Pairing: Witch/tenured university professor and vampire/scientist
First Sentence: The leather-bound volume was nothing remarkable.
Climax: Stars burst into life at the peak of my pleasure, and a few still hung beneath the ceiling, sparkling and sputtering out the remainder of their brief lives while we lay in each other's arms and waited for the morning to find us. (A rare instance of a romance novel with no simultaneous orgasm. -M.R.)
A Discovery of Witches had been on my radar for a while when one of the members of my book club chose it as our next read. I remember when it was huge after its publication back in 2011, but for some reason I was never interested in reading it. I honestly have no memory of why I wasn't interested—did I read a synopsis? I don't think so. Perhaps some of it was to do with the fact that I tend to shy away from series fiction and from urban fantasy in general. (See also my review of Neverwhere.)
So anyway, the best thing about book club is usually getting to pick up a book you might not otherwise and then having the opportunity to discuss it with a bunch of cool people.
In this case, what happened is that I read a book that made me angrier than anything I've read in a long time, including The Sheik, which was more flabbergasting and painful than infuriating.
We'll get into the reasons why soon enough, but first here's the plot. Spoilers ahead, by the way.
Diana Bishop is a tenured Yale university professor (at age 35! in 2011!) who is on sabbatical or something at Oxford University looking at various alchemical texts from the Bodleian Library's collection. She's also a witch, last daughter of the famous Bishop witches. When A Discovery of Witches opens, she's just requested a manuscript called Ashmole 782 and received it from wherever these things are kept in the library. Diana makes some notes on the manuscript but it's a magic book with a text that's hidden by magic and alchemical illustrations that are all subtly different from what one would expect. She has turned away from magic, and so she also turns away from the book, returning it to the circulation desk (or, again, whatever).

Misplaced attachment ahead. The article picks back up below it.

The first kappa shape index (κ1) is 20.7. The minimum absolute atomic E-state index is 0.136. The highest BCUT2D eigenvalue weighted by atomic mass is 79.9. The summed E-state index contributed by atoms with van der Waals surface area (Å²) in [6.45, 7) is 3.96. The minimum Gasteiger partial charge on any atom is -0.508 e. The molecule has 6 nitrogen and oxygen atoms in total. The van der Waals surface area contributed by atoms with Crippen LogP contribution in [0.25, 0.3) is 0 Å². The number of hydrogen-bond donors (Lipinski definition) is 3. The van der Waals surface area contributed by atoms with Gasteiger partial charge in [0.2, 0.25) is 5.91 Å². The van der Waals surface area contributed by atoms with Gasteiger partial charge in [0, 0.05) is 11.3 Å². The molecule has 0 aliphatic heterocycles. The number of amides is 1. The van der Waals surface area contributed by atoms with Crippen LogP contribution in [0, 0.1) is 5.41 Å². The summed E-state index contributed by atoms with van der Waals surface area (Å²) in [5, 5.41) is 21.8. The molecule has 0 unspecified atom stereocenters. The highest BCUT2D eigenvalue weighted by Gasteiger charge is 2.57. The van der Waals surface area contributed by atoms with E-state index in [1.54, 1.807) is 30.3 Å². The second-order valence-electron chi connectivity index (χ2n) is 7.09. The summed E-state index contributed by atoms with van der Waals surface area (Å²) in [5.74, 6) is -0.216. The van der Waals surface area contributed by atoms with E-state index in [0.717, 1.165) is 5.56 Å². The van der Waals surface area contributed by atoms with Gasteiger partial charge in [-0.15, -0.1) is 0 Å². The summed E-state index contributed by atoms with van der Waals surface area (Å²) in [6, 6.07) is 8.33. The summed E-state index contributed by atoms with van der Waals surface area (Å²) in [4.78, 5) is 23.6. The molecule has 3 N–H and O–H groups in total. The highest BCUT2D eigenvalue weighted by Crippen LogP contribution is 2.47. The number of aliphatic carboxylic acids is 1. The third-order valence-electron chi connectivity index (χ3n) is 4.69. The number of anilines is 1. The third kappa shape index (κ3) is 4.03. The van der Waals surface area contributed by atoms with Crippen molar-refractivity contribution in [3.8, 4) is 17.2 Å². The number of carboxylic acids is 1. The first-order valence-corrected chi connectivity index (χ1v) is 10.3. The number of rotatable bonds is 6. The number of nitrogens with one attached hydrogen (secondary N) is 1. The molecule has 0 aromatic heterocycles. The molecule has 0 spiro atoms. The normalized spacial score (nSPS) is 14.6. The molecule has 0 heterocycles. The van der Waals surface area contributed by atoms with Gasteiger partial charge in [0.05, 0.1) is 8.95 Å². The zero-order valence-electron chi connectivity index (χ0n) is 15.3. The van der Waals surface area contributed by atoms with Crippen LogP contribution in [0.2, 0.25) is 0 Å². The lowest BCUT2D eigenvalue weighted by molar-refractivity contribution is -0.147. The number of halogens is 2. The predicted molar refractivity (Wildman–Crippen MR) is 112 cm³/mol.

Little does Diana know, this book is actually something that the three non-human "creature" races have been looking for for centuries. The types of "creatures" are witches, daemons, and vampires. Witches are basically exactly the way they're usually described, i.e. pagan magic users, daemons are artistically talented crazy people, and vampires drink blood and live forever. They don't comply with any of the other rules that you might expect, like not going out in the daytime. One of these creatures who has been looking for Ashmole 782 is Matthew Clairmont, who is a vampire scientist. He's also tall, dark, and handsome, and this is the point (50 pages in or so) where the book takes an abrupt left turn into the paranormal romance genre. Matthew is something like 15 centuries old but looks and acts like he's 37. He first spies on Diana without her knowledge, and then begins confronting her as she pursues her ridiculously active lifestyle of constant running, rowing, yoga, and eating like ten slices of toast per day. The two of them attend a yoga class that's held at Matthew's estate built in the 15th century (or so), which is a mixed class of vampires, witches, and daemons, led by a witch who you might think would return to the plot at some point but never does. This is when Matthew is completely defanged. They also each make each other dinner once. Diana spends a small fortune on the raw meat and nuts and wine that she serves Matthew (vampires looooove wine but I never managed to figure out what the in-universe explanation for this was), and Matthew obviously serves Diana oysters, as well as wine that was bottled sometime in the century before last.